Third: in the above quote Maxwell is replicating a fundamental weaknesses in the FGC/Maori justice scholarship, which is to ignore the lack of direct Maori input into the actual design of the Act and the FGC forum.  She also ignores the fact that officials involved in the developing the process - including the chief policy architect, Doolan - have since admitted that they were not focused on developing a ‘Maori justice process’, or indeed even a restorative justice one. 

What Maxwell and other restorative justice advocates are constantly doing is erroneously equating Maori requests for a ‘traditional forum’ (more especially in Moana Jackson’s 1988 report He Whaipaanga Hou than in Daybreak), with Maori justice philosophies being foundational to the formulation of the forum itself.  To do so is to ignore the reality of policy making in the New Zealand context, in particular the historical tendency for the criminal justice sector to ‘Indigenise’ Eurocentric crime control processes (see Jackson, 1995; Tauri, 1998; 2009; Tauri and Webb, 2011; Williams, 2001).  It also ignores that the supposed ‘Maori’ and restorative elements were identified long after the formulation and implementation of both the Act and the forum.  As Daly (2002: 63) effectively argues “the devising of a (white, bureaucratic) justice practice that is flexible and accommodating towards cultural differences does not mean that conferencing is an indigenous justice practice”.  Daly (2002: 4) then goes further, revealing that Maxwell herself is aware of this distinction when she includes the following quote from Maxwell and Morris’ original 1993 study:

A distinction must be drawn between a system, which attempts to re-establish the indigenous model of pre-European times, and a system of justice, which is culturally appropriate. The New Zealand system is an attempt to establish the latter, not to replicate the former. As such, it seeks to incorporate many of the features apparent in whanau [extended family] decision-making processes and seen in meetings on marae today, but it also contains elements quite alien to indigenous models.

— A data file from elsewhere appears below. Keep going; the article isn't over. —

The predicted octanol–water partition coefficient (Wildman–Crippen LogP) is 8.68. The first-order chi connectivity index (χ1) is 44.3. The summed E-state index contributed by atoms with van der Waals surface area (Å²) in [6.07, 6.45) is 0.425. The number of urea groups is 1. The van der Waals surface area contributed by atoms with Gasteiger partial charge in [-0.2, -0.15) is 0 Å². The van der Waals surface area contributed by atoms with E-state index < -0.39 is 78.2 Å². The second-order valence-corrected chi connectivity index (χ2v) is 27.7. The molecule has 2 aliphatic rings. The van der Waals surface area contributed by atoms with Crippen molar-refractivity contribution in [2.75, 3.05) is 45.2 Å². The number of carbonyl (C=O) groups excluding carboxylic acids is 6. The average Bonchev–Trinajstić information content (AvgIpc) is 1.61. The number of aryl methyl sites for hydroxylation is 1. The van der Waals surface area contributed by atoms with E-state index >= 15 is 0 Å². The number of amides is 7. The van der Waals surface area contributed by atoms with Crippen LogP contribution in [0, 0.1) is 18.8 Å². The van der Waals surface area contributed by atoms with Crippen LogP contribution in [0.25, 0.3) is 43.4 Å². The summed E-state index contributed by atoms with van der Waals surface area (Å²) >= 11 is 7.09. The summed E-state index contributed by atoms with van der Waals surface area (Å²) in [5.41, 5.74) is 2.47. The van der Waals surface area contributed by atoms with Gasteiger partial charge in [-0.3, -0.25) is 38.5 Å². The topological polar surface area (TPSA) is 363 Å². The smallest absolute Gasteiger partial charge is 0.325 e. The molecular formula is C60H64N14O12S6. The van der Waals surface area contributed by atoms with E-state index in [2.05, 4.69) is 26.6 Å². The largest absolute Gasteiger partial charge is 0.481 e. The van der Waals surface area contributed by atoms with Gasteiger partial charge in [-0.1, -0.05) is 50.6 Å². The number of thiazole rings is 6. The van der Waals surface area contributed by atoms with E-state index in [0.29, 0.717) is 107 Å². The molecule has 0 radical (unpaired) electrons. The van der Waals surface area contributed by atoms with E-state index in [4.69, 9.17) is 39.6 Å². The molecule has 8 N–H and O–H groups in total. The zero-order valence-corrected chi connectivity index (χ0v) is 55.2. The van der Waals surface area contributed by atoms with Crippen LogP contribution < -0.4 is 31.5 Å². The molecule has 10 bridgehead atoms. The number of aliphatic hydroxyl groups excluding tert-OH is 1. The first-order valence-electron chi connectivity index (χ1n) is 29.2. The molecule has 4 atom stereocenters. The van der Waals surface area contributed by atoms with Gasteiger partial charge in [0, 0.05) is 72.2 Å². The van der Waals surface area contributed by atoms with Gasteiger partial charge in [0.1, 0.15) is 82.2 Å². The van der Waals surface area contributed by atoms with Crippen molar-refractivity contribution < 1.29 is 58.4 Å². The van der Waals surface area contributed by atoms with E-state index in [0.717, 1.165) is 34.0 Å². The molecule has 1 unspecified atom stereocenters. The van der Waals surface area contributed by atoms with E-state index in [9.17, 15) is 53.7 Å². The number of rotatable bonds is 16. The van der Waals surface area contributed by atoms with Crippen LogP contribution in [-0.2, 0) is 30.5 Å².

Fourth: her claim that critics argue that “the high proportion of Maori staff managing the process… is little more than tokenism” does not feature in any of the literature published on the New Zealand context up till now, including the work of Jackson (1995); Love (2003) and Tauri (1998; 1999, 2005).  That significant numbers of Maori work in New Zealand’s child care and protection services (which involves FGC) is undisputed. However, it is simplistic to equate their employment in New Zealand's social services, with actual support for the process.  Indeed, Maori staff have in the past criticised the child care and protection processes utilised by the government agencies they work for, especially for the mono-cultural foundations of both policy and practice; most notably during Child Care and Protection Services staff consultation during the development of its differential service model, during Maxwell and colleagues own reviews of FGC published in 1993; 1998 and 2003, and most recently in Paora Moyles’ (2013) Master’s thesis on Maori social workers views and experiences of social work-related processes.  

Fifth: Maxwell’s attempt to counter criticisms of the tokenistic nature of the FGC process by noting that 'some FGC’s are handed to Maori and Pacifica service providers to facilitate', ignores the reality that her own research exposed - that very few FGCs actually take place in Maori homes or are run by non-Government entities (see Morris and Maxwell 1993; Maxwell et al, 2004).